A Hamilton teenager will have to wait another two weeks to try earn his driver's licence after he was failed on one attempt when the fuel warning light came on in the middle of the test.

Michael O'Brien was given an automatic fail by a Vehicle Test New Zealand [VTNZ] driving instructor on Monday after the light came on 23 minutes into the 45-minute restricted driver licence test.

But VTNZ has apologised to the 17-year-old after his father complained, and has offered to refund the $86 fee and provide a free re-sit of the test.

Hamilton resident Jesse O'Brien said his son was disappointed at the failure, particularly as a pre-vehicle inspection was carried out before the driving exam and the low fuel was not noted.


O'Brien, a school student and whanau support worker, raised the issue with the instructor and the Frankton VTNZ branch manager.

"I wanted to see the documentation that stated that this was an immediate failure point. Because it just didn't seem to make sense to me."

The manager suggested O'Brien contact NZTA directly, which he did immediately.

Michael O'Brien was given an automatic fail by a VTNZ driving instructor on Monday after the fuel warning light came on 23 minutes into his 45-minute restricted driver licence test.Photo / 123RF
Michael O'Brien was given an automatic fail by a VTNZ driving instructor on Monday after the fuel warning light came on 23 minutes into his 45-minute restricted driver licence test.Photo / 123RF

He was advised to lodge an official complaint online with VTNZ, which O'Brien did. But when he did not receive confirmation, the father-of-four tweeted at VTNZ and posted on its Facebook page, asking if they had received the complaint.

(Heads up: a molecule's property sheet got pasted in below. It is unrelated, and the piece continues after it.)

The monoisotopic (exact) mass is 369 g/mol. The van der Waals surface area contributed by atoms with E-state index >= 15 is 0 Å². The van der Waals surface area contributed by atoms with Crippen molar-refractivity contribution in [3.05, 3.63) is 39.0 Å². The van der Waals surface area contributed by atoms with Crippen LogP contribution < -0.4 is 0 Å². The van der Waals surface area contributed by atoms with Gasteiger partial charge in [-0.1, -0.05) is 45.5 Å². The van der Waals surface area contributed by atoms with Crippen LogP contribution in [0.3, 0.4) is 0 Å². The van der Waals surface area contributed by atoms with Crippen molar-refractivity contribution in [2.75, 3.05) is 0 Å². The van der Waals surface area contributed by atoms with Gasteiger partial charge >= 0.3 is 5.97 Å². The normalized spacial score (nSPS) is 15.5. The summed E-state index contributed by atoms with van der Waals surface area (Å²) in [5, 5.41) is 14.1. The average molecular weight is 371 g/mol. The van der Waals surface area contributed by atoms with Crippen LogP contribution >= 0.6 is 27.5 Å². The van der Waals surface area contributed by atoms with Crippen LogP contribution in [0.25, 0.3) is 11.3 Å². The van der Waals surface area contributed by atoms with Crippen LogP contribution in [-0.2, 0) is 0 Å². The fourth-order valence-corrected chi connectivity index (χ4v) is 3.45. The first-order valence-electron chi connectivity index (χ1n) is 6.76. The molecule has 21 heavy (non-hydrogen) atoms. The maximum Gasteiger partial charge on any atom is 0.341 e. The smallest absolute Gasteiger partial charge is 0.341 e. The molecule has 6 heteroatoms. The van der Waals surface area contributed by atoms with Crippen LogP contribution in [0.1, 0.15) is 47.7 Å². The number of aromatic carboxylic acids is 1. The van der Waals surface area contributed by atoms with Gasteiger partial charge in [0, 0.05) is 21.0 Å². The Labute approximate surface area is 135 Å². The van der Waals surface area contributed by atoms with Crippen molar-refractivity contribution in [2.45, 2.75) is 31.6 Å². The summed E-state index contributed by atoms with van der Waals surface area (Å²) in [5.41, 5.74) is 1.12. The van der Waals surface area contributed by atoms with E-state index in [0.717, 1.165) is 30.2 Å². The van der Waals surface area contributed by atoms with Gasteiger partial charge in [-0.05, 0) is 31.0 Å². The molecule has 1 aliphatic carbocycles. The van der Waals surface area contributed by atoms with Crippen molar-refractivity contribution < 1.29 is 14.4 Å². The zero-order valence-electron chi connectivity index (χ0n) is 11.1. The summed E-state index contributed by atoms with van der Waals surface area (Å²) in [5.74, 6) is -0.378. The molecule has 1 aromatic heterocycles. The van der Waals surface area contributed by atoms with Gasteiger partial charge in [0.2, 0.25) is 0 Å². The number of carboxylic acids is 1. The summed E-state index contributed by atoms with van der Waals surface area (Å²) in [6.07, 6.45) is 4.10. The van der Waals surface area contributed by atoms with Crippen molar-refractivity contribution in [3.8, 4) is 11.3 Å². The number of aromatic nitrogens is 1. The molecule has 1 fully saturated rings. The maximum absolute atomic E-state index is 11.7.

By Tuesday morning VTNZ had swung into action, investigating the complaint, before calling O'Brien to apologise, admitting the failure was an error.

"They had talked to the testing officer, talked to the VTNZ Frankton branch and they had found that the testing officer had made a mistake. That she shouldn't have stopped the test," O'Brien said.

"He had passed the vehicle inspection check, the pre-test check, which is where the fuel is meant to be checked, apparently.

"My issue wasn't with him failing. But the wording around it was obviously not very clear."


Michael, a Hamilton Boys' High School Year 13 student, was driving his parents' 2004 Honda Odyssey during the test.

O'Brien said the light came on and went off during the test and the family drove the vehicle for the rest of the day without filling up.

"It would have absolutely lasted for the rest of the test. From what I know the standard for any car is about 10-15 per cent of reserve fuel."

It was Michael's second go at the test after he failed the first one, for failing to completely stop at a stop sign and driving slightly too fast. That test cost $130.

O'Brien said the family was satisfied with the response from NZTA but the earliest Michael could rebook the test for was in two weeks.

"It takes away the freedom he was hoping to have in the school holidays."

Michael was rebooked at the same branch and O'Brien said the family did not hold a grudge over the mix-up.

A VTNZ spokeswoman confirmed the driver testing officer made a mistake and VTNZ had apologised.

"VTNZ has contacted the customer and apologised for the error, we are refunding his test fee and Michael will be able to re-sit his restricted license test free of charge."

She said one of the pre-test checks carried out is to make sure the vehicle had enough fuel.

"But if the fuel light does come on during a driver licence test, the officer should continue with the test.

"It's important vehicles are in a safe and appropriate condition for a driving test and all vehicles used in a driver test undergo a pre-test check."

The checks include making sure the car has enough fuel for the test and that the petrol warning light is not on before the test starts.

Since taking over the practical driving test contract in 2015, VTNZ had worked to improve the process for driving tests, the spokeswoman said.

It carried out between 22,000 and 25,000 practical tests each month across New Zealand.